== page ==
Notes

1 See Lauter (ed) 1964

2 The multidisciplinary HUMOR, International Journal Of Humor Research has been published since 1988.

3 See McGhee 1980 for the development of humour in children, and Brownell & Gardner for some neuropsychological aspects of humour.

4 Woody Allen and Jackie Mason also come to mind here.

5 That old folk saying ‘Laughter is the best medicine’ has now become a form of alternative therapy. See, for example, Holden 1993. Also note the recent increase of laughter clubs, a phenomenon originating in India.

6 See Hillenbrand 1995.

7 See Dolgopolova 1983 for a collection of jokes from the USSR.

8 See Pilger 1996 and Hilbreth 2002.

9 See Christen 1998, and Janik (ed) 1998.

10 See Husband 1988.

11 I draw on Milroy 1980 here.

12 This model is two-dimensional and static. To more accurately represent the connections it needs to be three-dimensional and mobile.

13 See Willis 2003 for full transcript and discussion.

14 See Schutz 1995 for a blunt discussion of  ‘political correctness’ and humour.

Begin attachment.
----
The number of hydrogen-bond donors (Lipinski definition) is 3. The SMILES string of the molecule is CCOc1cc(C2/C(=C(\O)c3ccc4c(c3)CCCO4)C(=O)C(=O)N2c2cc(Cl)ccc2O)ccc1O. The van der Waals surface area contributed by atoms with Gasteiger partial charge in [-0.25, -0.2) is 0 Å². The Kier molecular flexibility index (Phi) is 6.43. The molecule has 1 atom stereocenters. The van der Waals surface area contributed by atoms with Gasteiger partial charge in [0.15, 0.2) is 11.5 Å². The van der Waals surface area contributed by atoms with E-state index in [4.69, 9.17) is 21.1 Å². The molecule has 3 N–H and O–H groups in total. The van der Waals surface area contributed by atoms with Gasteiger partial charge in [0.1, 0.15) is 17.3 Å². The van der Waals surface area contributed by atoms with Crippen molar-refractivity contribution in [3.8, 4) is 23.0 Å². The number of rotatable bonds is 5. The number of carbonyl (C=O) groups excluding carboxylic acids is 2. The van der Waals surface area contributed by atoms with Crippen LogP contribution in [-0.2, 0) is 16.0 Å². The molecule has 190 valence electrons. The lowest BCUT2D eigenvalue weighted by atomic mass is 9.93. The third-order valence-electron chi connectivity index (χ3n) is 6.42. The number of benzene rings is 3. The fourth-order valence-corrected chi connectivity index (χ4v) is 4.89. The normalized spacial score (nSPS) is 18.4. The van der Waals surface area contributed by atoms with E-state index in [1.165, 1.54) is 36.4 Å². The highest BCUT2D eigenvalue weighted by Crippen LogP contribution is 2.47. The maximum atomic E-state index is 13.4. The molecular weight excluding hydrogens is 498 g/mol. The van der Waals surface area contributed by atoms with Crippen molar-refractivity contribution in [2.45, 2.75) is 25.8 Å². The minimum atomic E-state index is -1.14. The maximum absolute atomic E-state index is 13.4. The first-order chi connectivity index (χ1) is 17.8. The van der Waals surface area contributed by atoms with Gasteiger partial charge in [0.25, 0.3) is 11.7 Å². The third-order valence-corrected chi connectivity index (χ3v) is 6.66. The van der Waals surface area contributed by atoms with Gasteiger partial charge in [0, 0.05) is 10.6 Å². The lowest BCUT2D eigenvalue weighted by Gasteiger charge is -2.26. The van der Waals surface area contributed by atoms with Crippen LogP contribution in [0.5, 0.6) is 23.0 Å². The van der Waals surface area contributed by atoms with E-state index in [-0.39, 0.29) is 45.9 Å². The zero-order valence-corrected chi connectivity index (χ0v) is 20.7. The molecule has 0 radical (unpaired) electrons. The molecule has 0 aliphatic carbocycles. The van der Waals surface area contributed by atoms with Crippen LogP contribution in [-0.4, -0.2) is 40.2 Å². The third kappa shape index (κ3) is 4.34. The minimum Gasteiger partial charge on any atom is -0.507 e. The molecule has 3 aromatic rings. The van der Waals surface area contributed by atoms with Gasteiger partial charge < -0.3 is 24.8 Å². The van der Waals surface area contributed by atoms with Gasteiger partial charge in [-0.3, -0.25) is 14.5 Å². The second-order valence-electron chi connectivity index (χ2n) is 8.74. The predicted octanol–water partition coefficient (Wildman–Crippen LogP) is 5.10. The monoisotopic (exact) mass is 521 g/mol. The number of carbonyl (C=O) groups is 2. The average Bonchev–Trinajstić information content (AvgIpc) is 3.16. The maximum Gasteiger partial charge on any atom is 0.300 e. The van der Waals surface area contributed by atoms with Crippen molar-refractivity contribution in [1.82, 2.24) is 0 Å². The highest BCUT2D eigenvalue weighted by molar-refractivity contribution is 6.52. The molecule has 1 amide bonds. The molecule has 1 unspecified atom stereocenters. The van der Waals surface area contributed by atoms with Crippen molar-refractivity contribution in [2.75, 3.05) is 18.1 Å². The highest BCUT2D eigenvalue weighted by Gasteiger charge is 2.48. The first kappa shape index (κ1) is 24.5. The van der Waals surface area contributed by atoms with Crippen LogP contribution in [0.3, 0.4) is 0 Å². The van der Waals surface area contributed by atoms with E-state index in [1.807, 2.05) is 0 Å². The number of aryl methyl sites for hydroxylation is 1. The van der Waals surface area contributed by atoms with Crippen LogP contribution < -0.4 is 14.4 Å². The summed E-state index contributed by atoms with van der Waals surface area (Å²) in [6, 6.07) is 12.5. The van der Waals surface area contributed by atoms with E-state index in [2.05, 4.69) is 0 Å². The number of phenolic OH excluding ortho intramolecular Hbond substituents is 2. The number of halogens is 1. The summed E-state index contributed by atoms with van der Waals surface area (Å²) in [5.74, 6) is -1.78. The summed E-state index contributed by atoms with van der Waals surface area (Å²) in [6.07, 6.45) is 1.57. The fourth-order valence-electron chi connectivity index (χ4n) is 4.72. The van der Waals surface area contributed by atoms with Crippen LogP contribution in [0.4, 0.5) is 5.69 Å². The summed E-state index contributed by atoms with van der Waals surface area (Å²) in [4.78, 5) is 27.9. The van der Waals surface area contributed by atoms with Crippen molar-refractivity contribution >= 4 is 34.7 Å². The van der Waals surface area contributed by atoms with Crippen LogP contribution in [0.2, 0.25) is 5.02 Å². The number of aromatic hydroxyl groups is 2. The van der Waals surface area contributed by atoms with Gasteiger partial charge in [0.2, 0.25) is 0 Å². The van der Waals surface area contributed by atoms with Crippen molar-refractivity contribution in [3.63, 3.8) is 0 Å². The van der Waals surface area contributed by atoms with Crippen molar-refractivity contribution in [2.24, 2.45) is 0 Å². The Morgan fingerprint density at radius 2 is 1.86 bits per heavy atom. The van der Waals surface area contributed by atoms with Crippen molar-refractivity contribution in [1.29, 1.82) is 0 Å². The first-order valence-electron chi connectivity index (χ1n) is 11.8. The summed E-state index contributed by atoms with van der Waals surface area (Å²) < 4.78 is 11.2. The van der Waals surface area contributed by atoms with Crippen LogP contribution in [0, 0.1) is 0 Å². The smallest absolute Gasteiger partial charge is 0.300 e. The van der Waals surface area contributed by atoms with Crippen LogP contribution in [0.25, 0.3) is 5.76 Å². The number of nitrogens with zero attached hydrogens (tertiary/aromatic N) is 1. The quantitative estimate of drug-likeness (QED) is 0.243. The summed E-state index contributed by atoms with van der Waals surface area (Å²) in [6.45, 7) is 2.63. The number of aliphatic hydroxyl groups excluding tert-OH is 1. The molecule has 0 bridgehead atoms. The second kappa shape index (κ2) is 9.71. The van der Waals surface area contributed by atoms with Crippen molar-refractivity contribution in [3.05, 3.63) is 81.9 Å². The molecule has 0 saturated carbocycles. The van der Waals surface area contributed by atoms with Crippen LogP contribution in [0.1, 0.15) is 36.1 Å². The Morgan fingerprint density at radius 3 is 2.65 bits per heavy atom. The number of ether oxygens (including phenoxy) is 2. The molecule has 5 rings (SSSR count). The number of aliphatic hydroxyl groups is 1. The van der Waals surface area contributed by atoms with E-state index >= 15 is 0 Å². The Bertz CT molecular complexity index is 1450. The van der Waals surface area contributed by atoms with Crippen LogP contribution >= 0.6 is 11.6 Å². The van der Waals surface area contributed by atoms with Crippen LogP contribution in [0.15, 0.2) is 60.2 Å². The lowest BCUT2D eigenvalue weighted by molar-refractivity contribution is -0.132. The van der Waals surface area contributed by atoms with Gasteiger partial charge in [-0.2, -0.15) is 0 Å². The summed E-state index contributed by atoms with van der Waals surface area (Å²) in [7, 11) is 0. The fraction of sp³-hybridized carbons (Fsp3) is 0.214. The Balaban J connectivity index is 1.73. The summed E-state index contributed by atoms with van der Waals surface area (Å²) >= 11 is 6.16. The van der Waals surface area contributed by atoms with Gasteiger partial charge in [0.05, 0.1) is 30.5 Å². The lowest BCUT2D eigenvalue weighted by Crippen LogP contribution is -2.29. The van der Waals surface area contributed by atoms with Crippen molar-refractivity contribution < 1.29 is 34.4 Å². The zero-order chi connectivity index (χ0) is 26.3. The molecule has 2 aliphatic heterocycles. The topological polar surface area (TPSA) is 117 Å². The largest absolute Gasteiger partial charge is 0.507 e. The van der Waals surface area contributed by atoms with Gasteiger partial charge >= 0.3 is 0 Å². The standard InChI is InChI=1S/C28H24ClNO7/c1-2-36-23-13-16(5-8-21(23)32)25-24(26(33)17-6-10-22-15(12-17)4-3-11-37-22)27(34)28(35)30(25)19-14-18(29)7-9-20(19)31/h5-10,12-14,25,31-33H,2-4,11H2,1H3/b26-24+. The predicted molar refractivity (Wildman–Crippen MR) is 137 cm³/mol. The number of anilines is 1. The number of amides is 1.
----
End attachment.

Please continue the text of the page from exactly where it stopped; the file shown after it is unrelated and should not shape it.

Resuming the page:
15 The death toll subsequently rose to 21.

16 She was re-instated in the parliamentary party in March 2004. In July 2004 she was re-selected by her constituency party in Congleton, Cheshire to stand again at the general election.

17 This is not to draw a picture of Chinese people as innocents. Chinese humour also, unsurprisingly, deals in stereotypes (see Kowallis 1986); further, after the attacks on the USA in September 2001 the following joke about the event was in circulation in Shanghai: Bush asked the attackers why they destroyed the World Trade Centre, to which they replied, ’Sorry, there’s no World Trade Centre on these maps of ours. They must be out of date.’ This was a reference to the US excuse for bombing the Chinese embassy in Belgrade during the Balkans conflict, which killed a number of Chinese (Groffman 2001).